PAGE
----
Report: Sarachan’s contract with USMNT extended through June

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U.S. Soccer will wait until after the World Cup to decide on a new head coach for the U.S. Men’s National Team.

The Washington Post reported on Monday that U.S. Soccer had extended interim coach Dave Sarachan’s contract through June, after his original deal was set to expire this month. Sarachan has led the U.S. since the resignation of Bruce Arena last October. Sarachan was Arena’s long-time top assistant coach with the LA Galaxy and USMNT before taking the reigns.

[READ: Manneh added to USMNT squad]

Sarachan has led the U.S. to a pair of draws with Portugal and Bosnia and Herzegovina, with two U.S. starting lineups stocked with youngsters as the preparation for the 2022 World Cup gets underway.

Sarachan and the U.S. are currently holding a training camp in Cary, N.C. ahead of a friendly match next Tuesday against Paraguay. Sarachan will also coach the U.S. against Bolivia, Ireland and France before departing.

By extending Sarachan through June, it makes it more likely that U.S. Soccer will either look abroad for its next coach or pick a coach who is currently a free agent – like Caleb Porter – or already within the system – like Tab Ramos. It’s possible, but unlikely, that U.S. Soccer could sway Peter Vermes, Oscar Pareja or Gregg Berhalter to leave their clubs halfway through the season for the national team job, and it’s equally unlikely that U.S. Soccer would hold the position open until the next MLS offseason.

Joint World Cup bidders: Trump hasn’t sparked voter concerns

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Organizers of the North American bid to host the 2026 World Cup insist FIFA members have not expressed concern about President Donald Trump’s harsh words about foreigners or the U.S. Justice Department prosecuting corrupt soccer officials.

[ MORE: Digging into the latest USMNT roster ]

“Look, this is not geopolitics,” new U.S. Soccer Federation President Carlos Cordeiro said Monday during a conference call. “We’re talking about football and what fundamentally at the end of the day, what’s the best interests of football and our footballing community, and we’ve had no backlash. We’re very focused on the merits of our bid.”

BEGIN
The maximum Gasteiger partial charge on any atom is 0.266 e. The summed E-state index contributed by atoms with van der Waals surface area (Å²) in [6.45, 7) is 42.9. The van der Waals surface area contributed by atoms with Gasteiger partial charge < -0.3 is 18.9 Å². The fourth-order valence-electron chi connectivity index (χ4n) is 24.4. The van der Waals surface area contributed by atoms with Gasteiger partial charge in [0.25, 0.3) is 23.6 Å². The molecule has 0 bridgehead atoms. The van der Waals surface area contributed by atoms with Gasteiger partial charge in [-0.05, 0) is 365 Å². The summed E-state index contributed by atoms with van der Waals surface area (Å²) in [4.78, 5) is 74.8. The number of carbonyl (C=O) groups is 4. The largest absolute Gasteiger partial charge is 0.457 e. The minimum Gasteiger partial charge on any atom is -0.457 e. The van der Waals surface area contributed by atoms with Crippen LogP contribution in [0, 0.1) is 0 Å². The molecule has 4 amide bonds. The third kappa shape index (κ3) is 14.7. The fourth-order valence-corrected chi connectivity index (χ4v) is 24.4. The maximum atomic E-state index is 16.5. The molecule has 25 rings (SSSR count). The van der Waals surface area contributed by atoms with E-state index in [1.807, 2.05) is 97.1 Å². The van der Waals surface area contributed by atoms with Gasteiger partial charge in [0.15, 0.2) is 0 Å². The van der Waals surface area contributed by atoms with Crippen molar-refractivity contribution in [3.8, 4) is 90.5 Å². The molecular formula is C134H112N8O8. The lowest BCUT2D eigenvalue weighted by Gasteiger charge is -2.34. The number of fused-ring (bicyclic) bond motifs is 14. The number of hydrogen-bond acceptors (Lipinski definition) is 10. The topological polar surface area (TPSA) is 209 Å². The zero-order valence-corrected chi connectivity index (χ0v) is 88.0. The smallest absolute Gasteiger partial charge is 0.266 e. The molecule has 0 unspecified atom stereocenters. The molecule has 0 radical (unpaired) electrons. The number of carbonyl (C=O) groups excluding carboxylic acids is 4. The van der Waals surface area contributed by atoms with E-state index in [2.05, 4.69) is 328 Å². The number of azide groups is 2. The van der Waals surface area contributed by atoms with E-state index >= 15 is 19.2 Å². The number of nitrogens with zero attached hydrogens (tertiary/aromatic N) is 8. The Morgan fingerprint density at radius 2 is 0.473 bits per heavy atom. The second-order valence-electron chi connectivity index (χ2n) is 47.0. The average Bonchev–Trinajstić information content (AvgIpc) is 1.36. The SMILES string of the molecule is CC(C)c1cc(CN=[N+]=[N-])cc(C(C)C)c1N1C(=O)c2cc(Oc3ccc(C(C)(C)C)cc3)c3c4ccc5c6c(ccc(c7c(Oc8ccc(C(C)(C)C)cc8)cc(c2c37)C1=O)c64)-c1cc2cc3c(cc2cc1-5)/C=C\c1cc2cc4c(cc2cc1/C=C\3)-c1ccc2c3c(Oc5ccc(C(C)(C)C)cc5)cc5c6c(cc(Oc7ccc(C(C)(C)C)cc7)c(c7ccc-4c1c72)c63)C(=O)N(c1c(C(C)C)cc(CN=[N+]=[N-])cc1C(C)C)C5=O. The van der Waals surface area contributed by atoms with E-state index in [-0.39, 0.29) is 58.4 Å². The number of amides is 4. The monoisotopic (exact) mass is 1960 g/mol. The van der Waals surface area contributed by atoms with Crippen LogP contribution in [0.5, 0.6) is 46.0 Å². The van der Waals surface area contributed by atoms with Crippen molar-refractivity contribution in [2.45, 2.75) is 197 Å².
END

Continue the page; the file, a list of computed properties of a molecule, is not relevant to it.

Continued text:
A joint bid by the United States, Mexico and Canada was submitted to FIFA on Friday along with a proposal by Morocco. The 207 other members of the international soccer governing body will vote on June 13 in Moscow.

Cordeiro, Mexican Football Federation President Decio de Maria and Canadian Soccer Association President Steven Reed spoke from Kuala Lumpur, Malaysia, where they were meeting with members of the Association of South East Asian Nations, a subset of the Asian Football Confederation.

A solo bid by the U.S. for the 2022 World Cup was favored going into the 2010 vote but lost to Qatar. FIFA then changed the vote rules to give the decision back to the entire membership, which chose hosts prior to 1986, when the choice started being made by the roughly two dozen members of its executive committee.

“We believe that the member associations are going to judge us on the quality of the bids, on the merits of our bid, and that’s it,” Reed said. “We’re very confident about what we’re putting forward, and I don’t think that we’re concerned about politics.”

Sixty games would be played in the U.S. under the bid plan, including all from the quarterfinals on. Three cities were included from Mexico and Canada, and both of those nations would host 10 games.

Holding a tournament in the U.S. would subject many of the documents generated to subpoena by U.S. federal prosecutors, who have secured numerous guilty pleas to corruption charges from soccer officials since 2015 and obtained convictions at trial last year against Juan Angel Napout, the former president of South American soccer’s governing body, and Jose Maria Marin, the former president of Brazil’s soccer federation.

“We haven’t had any of those concerns raised by any of the members that we’ve met so far,” Cordeiro said. “The reforms that FIFA undertook some years ago I think were spot on and we feel very confident that ultimately the right decision will be made.”

Morocco’s bid envisions spending almost $16 billion, including $3 billion to construct nine new stadiums, refurbish five others and build or renovate 130 training grounds.

[ MORE: Brazil to face Austria in final World Cup tune-up match ]

The North American bid proposed venues be selected from among 23 stadiums that exist or already are under construction, including three each in Mexico and Canada. Sixteen of the U.S. stadiums are sites of NFL teams.

“The split of matches that we have proposed to FIFA frankly reflects the resources of the three countries,” Cordeiro said. “We in the United States are blessed with some very substantial resources in terms of stadium infrastructure, of cities and so on, and that reflects the 60 matches that we have on the table. But at the end of the day there is a reason why FIFA have asked for or have encouraged joint bids and we do think that our joint bids taken together provide for a vastly superior bid than our competition.”

AP Sports Writer Rob Harris contributed to this report.